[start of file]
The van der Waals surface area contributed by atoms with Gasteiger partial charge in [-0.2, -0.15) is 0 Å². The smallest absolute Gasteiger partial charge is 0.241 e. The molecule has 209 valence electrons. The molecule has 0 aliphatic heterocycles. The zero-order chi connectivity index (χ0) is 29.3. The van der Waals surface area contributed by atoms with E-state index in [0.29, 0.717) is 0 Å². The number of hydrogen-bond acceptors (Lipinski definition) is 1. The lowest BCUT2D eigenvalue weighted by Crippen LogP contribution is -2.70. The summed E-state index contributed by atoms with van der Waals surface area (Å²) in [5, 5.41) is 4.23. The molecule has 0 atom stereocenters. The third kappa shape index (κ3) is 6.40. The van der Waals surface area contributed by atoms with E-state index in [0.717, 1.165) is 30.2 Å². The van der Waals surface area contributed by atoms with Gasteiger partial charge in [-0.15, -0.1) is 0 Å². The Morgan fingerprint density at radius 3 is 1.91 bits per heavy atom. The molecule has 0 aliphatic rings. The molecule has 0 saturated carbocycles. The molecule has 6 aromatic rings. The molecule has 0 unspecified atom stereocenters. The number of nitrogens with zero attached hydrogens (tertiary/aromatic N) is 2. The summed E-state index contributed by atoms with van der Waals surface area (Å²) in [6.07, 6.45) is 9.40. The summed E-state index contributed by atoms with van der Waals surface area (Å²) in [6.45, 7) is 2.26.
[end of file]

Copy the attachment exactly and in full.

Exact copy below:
The van der Waals surface area contributed by atoms with Gasteiger partial charge in [-0.2, -0.15) is 0 Å². The smallest absolute Gasteiger partial charge is 0.241 e. The molecule has 209 valence electrons. The molecule has 0 aliphatic heterocycles. The zero-order chi connectivity index (χ0) is 29.3. The van der Waals surface area contributed by atoms with E-state index in [0.29, 0.717) is 0 Å². The number of hydrogen-bond acceptors (Lipinski definition) is 1. The lowest BCUT2D eigenvalue weighted by Crippen LogP contribution is -2.70. The summed E-state index contributed by atoms with van der Waals surface area (Å²) in [5, 5.41) is 4.23. The molecule has 0 atom stereocenters. The third kappa shape index (κ3) is 6.40. The van der Waals surface area contributed by atoms with E-state index in [0.717, 1.165) is 30.2 Å². The van der Waals surface area contributed by atoms with Gasteiger partial charge in [-0.15, -0.1) is 0 Å². The Morgan fingerprint density at radius 3 is 1.91 bits per heavy atom. The molecule has 0 aliphatic rings. The molecule has 0 saturated carbocycles. The molecule has 6 aromatic rings. The molecule has 0 unspecified atom stereocenters. The number of nitrogens with zero attached hydrogens (tertiary/aromatic N) is 2. The summed E-state index contributed by atoms with van der Waals surface area (Å²) in [6.07, 6.45) is 9.40. The summed E-state index contributed by atoms with van der Waals surface area (Å²) in [6.45, 7) is 2.26.